Could Hospital Design Help Reduce Infection Rates?

The hospital environment can, unfortunately, expose patients to a host of bacteria. According to the Centers for Disease Control (CDC), healthcare-associated infections (HAIs) affect roughly 1.7 million hospital patients each year. This equates to 5% to 10% of all hospitalized patients, resulting in 99,000 deaths and $20 billion in additional health care costs. For the first time, researchers are being allowed to analyze bacteria in a newly constructed private hospital. They hope to find answers that will reveal how facility designs influence infection rates.

Government reimbursement incentives to reduce infection and readmission rates continue to bear down on health care organizations, bringing HAIs sharply into focus as a prime area for improvement.
Attempting to provide a clearer understanding of the role that a hospital’s design and materials play in controlling the spread of microorganisms, researchers on the Hospital Microbiome Project are taking an in-depth look at how bacteria can flourish, change, and migrate between surfaces and patients in the hospital setting. This is the first study of its kind and the most comprehensive assessment of a hospital microbiome ever performed.

The Hospital Microbiome Project is a huge, two-part study that includes an analysis being performed at the University of Chicago’s new hospital pavilion and a second study of a single patient room at a U.S. Army hospital in Germany.

In Chicago, researchers began collecting samples when the hospital was still under construction and then documented how samples changed after the hospital was opened. They focused on 10 patient rooms spanning two floors, using sensors to measure bacterial growth.

In an earlier, related study, four hospitals participated in the Chicago Antimicrobial Resistance and Infection Prevention Epicenter , one of five research programs funded by the CDC. Findings from this program led to a significant reduction in the rate of carbapenem-resistant Enterobacteriaceae (CRE). The CDC hopes to replicate these finding at other hospitals in the U.S.

Sources of Bacteria
Many different factors contribute to the presence of bacteria and affect the types of bacteria that patients may come in contact with while hospitalized. These factors include the temperature and relative humidity, airflow and ventilation rates, the type of materials used for countertops and other surfaces, the presence of windows and cell phones—even the humans occupying the space. Consequently, the Hospital Microbiome Project at the hospital in Chicago will include water and air samples along with samples from the patient rooms, two nursing stations, and staff. Samples are being collected from:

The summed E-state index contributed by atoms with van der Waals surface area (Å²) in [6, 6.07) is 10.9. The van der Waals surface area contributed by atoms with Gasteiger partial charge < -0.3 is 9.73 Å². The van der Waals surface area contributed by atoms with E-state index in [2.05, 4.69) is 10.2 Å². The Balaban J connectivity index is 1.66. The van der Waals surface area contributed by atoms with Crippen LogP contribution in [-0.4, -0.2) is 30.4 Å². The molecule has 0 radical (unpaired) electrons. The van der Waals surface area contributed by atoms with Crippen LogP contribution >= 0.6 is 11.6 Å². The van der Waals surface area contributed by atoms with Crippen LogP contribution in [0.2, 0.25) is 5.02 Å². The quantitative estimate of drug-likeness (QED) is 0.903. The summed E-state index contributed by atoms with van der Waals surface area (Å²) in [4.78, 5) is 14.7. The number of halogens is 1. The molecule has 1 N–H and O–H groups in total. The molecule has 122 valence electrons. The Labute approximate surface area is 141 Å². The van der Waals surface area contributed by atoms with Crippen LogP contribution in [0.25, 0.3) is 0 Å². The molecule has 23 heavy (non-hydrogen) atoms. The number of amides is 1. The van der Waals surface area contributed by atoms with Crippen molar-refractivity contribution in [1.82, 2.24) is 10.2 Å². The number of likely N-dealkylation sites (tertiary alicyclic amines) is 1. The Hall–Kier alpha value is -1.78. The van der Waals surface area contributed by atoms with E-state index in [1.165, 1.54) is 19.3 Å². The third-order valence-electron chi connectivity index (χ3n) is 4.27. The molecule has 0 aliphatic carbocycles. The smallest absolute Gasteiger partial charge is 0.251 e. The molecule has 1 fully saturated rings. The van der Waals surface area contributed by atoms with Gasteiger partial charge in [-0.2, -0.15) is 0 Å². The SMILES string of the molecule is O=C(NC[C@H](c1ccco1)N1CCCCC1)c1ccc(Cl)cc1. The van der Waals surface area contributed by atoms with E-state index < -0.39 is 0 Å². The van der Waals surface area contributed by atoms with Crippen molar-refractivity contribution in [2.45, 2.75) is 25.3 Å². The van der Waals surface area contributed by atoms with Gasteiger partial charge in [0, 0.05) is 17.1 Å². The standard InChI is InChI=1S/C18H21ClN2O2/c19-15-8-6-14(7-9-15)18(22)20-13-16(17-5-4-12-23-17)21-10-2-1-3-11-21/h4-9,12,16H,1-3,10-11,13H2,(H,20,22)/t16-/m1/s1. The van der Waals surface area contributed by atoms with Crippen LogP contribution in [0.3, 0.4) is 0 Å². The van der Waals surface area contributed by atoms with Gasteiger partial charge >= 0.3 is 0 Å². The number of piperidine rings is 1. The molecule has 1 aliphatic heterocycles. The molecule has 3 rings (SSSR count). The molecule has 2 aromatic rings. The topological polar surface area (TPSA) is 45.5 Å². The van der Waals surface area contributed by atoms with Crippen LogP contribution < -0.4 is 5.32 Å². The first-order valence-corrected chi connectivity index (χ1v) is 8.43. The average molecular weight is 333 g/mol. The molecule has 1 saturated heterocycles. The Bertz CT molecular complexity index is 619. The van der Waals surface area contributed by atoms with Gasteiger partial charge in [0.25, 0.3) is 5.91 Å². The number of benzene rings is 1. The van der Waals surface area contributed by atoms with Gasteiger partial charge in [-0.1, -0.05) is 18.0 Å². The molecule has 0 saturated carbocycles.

• patients and patient rooms—nose, hand, inguinal fold, floor, bedrail, air filter, cold water tap, and glove box
  • nursing station surfaces—countertop, computer mouse, phone, chair, corridor floor, hot and cold tap water
  • staff—nose, hand, cell phone, pager, uniform cuff, and shoe.

Linens and discarded materials, such as ventilator tubing, will also be sampled.

Because researchers were allowed to begin sampling before the hospital was opened, they will be able to track how microbes develop and change as patients, visitors, and hospital staff interact with the health care environment over time. Nearly 13,000 samples will be collected and analyzed during the course of the study.

Hopeful Outcomes
Researchers expect to be able to use the data they collect to identify how the ventilation, plumbing system, and furniture choices that go into the hospital’s design may contribute to HAIs. Even though the study is still in progress, researchers are hopeful that it will yield advice for other hospitals on making design choices that hold pathogens at bay. By gaining a better understanding of how microbes behave in the hospital environment, prevention techniques and treatment of HAIs can improve in the future. What this study finds has the potential of saving millions of lives.

Add a comment:

Your email address will not be published. Required fields are marked *